Dyson needed his service to help him find Bo (who was on the Death Train) and he had to break open the vault door to a bedroom that contained the fast asleep Eddy within it, forcing Selene to kiss him to wake him up.
While he slept, Clio took his identity and the requests for service that would otherwise have been handled by him. During this time, however, Endymion fathered many children with Selene, all of them Elementals (Clio called them dim-witted), but neither he nor his children had the breadth of Elemental powers that she possessed.
Eddy had slept for so long that by the time he awoke from centuries of slumber he had lost his "touch" and become obsolete. He could not recognize that the antique dispenser-looking machine Dyson found near the railroad tracks was Fae and a ticket machine that opened the gate to another dimension with use of a special ticket. He had lost his ability to track.
He was killed by an oncoming train while standing on the tracks spouting accolades and reciting poetry about himself.
Selene: His ex spouse with whom he had many children (total unknown).
"I mounted Everest in four strides, and mounted the twenty virgins that live atop. There have been songs celebrating me." – to Dyson and Clio
- In Greek mythology, Endymion was variously a handsome shepherd, hunter, or king who was said to rule and live at Olympia in Elis. There is confusion over the correct location of Endymion, as some sources suppose that one was, or was related to, the prince of Elis, and the other was a shepherd from Caria or, a later suggestion, an astronomer. However, the lover of Selene, the moon, is attributed primarily to an Endymion who was either a shepherd or an astronomer. Selene, the Titan goddess of the moon, loved the mortal. She believed him to be so beautiful that she asked Endymion's father, Zeus, to grant him eternal youth so that he would never leave her. Alternatively, Selene so loved how Endymion looked when he was asleep in the cave on Mount Latmus, near Miletus in Caria, that she entreated Zeus that he might remain that way. Zeus granted her wish and put him into an eternal sleep. Every night, Selene visited him where he slept. Selene and Endymion had fifty daughters who are equated by some scholars with the fifty months of the Olympiad.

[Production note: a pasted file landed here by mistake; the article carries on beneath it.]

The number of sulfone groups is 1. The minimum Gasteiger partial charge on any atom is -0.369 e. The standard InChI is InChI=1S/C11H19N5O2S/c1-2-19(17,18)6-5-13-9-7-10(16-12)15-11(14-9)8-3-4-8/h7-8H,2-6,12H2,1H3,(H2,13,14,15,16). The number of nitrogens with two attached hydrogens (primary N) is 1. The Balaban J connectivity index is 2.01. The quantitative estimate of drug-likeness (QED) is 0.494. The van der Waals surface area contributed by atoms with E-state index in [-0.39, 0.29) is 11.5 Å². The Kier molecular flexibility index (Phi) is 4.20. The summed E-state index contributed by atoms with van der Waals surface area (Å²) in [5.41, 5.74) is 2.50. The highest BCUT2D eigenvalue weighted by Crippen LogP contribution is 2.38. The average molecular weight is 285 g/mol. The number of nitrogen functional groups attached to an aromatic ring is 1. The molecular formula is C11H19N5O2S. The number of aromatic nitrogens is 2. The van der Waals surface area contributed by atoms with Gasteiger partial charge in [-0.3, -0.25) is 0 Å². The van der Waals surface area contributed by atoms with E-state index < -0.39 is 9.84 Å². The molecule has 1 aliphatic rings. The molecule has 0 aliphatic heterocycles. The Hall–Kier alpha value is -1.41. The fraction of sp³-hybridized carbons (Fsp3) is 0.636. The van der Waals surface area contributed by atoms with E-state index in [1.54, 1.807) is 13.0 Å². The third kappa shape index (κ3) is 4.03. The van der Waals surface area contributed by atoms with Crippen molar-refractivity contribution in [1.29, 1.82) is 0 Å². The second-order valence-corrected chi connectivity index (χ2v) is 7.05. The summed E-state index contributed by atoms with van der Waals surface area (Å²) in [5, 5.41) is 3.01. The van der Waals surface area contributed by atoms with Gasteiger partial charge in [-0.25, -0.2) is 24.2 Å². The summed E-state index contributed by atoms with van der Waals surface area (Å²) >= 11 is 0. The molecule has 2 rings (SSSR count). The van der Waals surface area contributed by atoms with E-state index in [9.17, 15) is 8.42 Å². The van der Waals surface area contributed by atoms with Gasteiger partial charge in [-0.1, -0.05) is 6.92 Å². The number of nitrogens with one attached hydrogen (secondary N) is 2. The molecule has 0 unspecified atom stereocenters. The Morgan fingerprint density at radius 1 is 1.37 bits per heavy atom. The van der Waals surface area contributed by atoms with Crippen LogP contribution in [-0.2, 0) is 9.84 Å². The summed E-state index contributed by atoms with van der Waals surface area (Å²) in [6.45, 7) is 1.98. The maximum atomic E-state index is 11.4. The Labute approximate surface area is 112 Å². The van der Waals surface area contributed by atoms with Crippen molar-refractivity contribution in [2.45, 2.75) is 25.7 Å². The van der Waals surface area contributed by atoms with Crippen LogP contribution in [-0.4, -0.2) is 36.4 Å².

- "Endymion" is a poem by John Keats first published in 1818. It begins with the line "A thing of beauty is a joy for ever". Keats based the poem on the Greek myth of Endymion, the shepherd beloved by the moon goddess Selene. The poem elaborates on the original story and renames Selene "Cynthia" (an alternative name for Artemis).